B2B Organizations Must Reinvent To Accomplish Buyer-Aligned Strategies Post-Pandemic
In the lexicon of business, especially B2B, words and phrases can take on so many different meanings. That they, in effect, lose their intended purpose after a while. For instance, you most likely have heard or read something about the buyer-aligned sales process within the past few years. What does that actually mean today? Especially in a world turned upside down. Accompanied by much uncertainty on how the future is shaping up.
The term buyer-aligned will take on a significant new meaning as you enter a new era of B2B and buying. It will take on new shapes, structures, and forms. And let us not forget – new processes.
What is striking is the funnel view has changed very little during the past twenty years. Oh, I know we have the buyer’s journey, curve shapes, non-linear shapes, flywheels, and etc. New names to describe the stages have been introduced as well. But if you and I are being honest, the most significant development is the funnel was flipped from its vertical view to a horizontal view. And, instead of calling it the funnel, we call it the buyer’s journey.
Yes, the buyer’s journey allows us much more opportunities to fill in the blanks on what marketing and sales can do in each stage. This view also helps in gaining a glimpse at how buyers behave. However, the majority of buyer’s journey diagrams still consist of the same labeling convention – Awareness, Consideration, Decision, Use. Or something similar.
In this context, the filling in the blanks for each of these conventional stages became what it meant to be buyer-aligned. To align with what we think the buyer is seeking within the stages. Producing different forms of content at the ready for buyers when they go seeking. Developing sales processes with the intent of speeding up a buyer’s journey through each of the stages.
Recently, we are starting to see movement towards a view labeled as buyer enablement. Gartner analysts have been a proponent of a view of “enabling” buyers’ buying processes. Identifying four stages of buying jobs – Problem Identification, Solution Exploration, Requirements Building, and Supplier Selection. Most definitely a step in the right direction.
In our own examination of this issue, we began to do “deep dives” into the actual buying processes of buyers several years ago, through work with HP and others. Applying the same goal-directed thinking that is essential to understanding buyer personas. In a 5 vertical markets buyer persona engagement for HP, we found that 3 of 5 buying processes were completely different. While 2 were closely the same. More importantly, revealing a misalignment between HP’s defined sales process and the buying processes of their target buyer personas.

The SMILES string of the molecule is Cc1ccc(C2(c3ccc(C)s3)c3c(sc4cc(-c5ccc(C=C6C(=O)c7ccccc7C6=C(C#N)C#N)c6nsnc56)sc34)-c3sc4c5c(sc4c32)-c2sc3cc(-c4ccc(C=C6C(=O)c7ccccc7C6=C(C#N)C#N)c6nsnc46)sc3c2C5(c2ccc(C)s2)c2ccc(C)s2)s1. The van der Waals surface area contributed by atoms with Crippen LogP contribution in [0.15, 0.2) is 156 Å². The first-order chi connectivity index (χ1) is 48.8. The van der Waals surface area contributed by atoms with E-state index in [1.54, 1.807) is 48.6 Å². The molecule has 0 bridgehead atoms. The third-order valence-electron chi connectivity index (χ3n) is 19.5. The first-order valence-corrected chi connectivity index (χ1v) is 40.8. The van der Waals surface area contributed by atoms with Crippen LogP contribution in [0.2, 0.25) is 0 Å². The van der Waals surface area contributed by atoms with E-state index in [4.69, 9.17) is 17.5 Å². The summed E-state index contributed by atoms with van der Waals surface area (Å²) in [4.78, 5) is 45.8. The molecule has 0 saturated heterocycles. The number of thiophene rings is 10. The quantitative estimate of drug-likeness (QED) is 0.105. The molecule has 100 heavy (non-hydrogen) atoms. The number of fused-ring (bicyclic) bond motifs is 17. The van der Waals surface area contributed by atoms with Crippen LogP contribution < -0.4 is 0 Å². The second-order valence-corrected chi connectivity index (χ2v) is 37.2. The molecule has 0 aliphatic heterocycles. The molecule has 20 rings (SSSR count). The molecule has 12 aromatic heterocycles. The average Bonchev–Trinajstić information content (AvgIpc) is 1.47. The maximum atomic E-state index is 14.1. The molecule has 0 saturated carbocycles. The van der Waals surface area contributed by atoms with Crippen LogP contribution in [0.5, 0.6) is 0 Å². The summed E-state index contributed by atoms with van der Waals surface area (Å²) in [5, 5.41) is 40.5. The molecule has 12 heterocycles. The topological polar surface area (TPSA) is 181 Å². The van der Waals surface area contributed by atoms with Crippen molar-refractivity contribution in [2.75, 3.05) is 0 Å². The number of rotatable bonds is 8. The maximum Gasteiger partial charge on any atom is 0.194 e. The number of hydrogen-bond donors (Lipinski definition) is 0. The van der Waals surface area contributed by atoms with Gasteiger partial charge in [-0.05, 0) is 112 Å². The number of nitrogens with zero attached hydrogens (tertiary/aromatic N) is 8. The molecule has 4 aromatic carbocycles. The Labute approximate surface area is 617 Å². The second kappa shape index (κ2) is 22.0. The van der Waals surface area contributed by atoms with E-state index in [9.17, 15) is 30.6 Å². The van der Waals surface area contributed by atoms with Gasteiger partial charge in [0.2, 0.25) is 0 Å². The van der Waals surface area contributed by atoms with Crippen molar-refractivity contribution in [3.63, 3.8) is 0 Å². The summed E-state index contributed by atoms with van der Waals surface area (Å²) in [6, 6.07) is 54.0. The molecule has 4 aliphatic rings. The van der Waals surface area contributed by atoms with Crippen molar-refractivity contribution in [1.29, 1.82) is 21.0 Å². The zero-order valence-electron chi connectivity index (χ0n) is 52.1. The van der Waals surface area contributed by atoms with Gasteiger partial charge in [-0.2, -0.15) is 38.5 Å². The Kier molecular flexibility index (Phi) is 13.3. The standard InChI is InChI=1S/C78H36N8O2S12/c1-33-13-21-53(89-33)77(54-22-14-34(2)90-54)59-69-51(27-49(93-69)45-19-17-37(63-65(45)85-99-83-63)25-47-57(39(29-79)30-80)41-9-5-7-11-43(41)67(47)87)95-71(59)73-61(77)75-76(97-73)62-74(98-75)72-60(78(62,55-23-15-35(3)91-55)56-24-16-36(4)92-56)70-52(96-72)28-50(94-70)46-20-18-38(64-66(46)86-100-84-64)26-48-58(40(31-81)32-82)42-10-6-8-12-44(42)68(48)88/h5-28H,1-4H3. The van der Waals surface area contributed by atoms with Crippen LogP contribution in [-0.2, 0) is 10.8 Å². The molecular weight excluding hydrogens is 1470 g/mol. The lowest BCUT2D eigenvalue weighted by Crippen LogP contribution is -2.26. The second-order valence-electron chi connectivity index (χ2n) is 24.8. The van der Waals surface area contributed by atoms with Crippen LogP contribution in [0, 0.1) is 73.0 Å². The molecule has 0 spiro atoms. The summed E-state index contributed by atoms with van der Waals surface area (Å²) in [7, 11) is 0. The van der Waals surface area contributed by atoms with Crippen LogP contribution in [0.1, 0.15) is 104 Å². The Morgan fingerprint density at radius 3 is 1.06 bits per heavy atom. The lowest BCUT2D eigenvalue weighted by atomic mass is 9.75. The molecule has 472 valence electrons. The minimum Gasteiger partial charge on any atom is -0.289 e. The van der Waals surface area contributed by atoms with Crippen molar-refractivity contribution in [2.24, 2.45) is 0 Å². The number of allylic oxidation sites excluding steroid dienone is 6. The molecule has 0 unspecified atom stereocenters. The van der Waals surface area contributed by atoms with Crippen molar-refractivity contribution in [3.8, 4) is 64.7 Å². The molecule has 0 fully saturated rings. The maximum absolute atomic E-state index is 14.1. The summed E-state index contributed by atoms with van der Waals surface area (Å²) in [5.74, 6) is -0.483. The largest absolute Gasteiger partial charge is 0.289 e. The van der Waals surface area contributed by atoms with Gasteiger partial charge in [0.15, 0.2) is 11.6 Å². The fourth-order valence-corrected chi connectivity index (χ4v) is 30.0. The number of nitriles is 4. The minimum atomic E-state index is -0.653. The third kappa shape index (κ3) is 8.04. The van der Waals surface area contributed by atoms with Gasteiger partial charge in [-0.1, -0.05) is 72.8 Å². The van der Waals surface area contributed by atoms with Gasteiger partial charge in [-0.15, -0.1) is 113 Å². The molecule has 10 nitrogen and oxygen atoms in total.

Uncovered were specific interaction design opportunities. As well as a deeper understanding of situational buying scenarios. Supplying buyers with needed support in their efforts working with stakeholders. More importantly, helping them navigate their own internal purchasing processes. The efforts led to as much as a 20% increase in professional services engagements for HP within a 2-year period.
Looking ahead to the future and a new era for B2B, you will need to consider this – buying processes will radically transform. On a global scale at least, you will need to factor in that the COVID-19 pandemic will become endemic. A true post-pandemic world may be out of reach for several years. Further impacting how commerce and buying will be conducted globally. However, there is much optimism for booms to occur in the United States and Europe. Booms cause radical changes in buying as well.
In the new era for B2B, organizations must reexamine what exactly does buyer-aligned with your sales processes really mean. To truly be aligned will require getting a much deeper understanding of buyers’ buying processes. Well beyond the buyer enablement view and more like the HP story.
Becoming buyer-aligned will involve creativity and innovation on how to walk alongside buyers as they tackle unmet goals and issues. As opposed to being on the outside looking in with convention-labeled funnels and journeys. A view that is fast becoming outdated.
(For those interested in learning more about how to go beyond the buyer’s journey and connecting with buyers’ processes, consider the Become a Master in Buyer Persona Sales master class.)